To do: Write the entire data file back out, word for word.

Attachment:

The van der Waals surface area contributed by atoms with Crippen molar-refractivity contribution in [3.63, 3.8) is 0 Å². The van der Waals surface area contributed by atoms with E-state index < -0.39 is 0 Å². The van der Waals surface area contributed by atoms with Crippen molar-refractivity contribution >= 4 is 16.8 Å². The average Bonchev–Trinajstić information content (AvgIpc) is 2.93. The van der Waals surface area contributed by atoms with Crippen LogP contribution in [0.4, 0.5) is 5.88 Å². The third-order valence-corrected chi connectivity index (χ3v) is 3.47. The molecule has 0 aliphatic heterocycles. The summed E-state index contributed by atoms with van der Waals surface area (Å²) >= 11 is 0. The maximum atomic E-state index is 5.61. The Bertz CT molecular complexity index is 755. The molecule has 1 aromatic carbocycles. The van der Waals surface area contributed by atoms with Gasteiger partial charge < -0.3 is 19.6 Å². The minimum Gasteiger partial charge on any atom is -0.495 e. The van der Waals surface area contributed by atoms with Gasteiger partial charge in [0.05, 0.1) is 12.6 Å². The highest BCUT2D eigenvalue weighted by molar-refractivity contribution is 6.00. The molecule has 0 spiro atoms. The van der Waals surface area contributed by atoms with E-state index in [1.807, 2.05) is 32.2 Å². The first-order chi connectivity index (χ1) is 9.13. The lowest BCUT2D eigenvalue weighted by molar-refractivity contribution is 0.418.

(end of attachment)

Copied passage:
The van der Waals surface area contributed by atoms with Crippen molar-refractivity contribution in [3.63, 3.8) is 0 Å². The van der Waals surface area contributed by atoms with E-state index < -0.39 is 0 Å². The van der Waals surface area contributed by atoms with Crippen molar-refractivity contribution >= 4 is 16.8 Å². The average Bonchev–Trinajstić information content (AvgIpc) is 2.93. The van der Waals surface area contributed by atoms with Crippen LogP contribution in [0.4, 0.5) is 5.88 Å². The third-order valence-corrected chi connectivity index (χ3v) is 3.47. The molecule has 0 aliphatic heterocycles. The summed E-state index contributed by atoms with van der Waals surface area (Å²) >= 11 is 0. The maximum atomic E-state index is 5.61. The Bertz CT molecular complexity index is 755. The molecule has 1 aromatic carbocycles. The van der Waals surface area contributed by atoms with Gasteiger partial charge < -0.3 is 19.6 Å². The minimum Gasteiger partial charge on any atom is -0.495 e. The van der Waals surface area contributed by atoms with Gasteiger partial charge in [0.05, 0.1) is 12.6 Å². The highest BCUT2D eigenvalue weighted by molar-refractivity contribution is 6.00. The molecule has 0 spiro atoms. The van der Waals surface area contributed by atoms with E-state index in [1.807, 2.05) is 32.2 Å². The first-order chi connectivity index (χ1) is 9.13. The lowest BCUT2D eigenvalue weighted by molar-refractivity contribution is 0.418.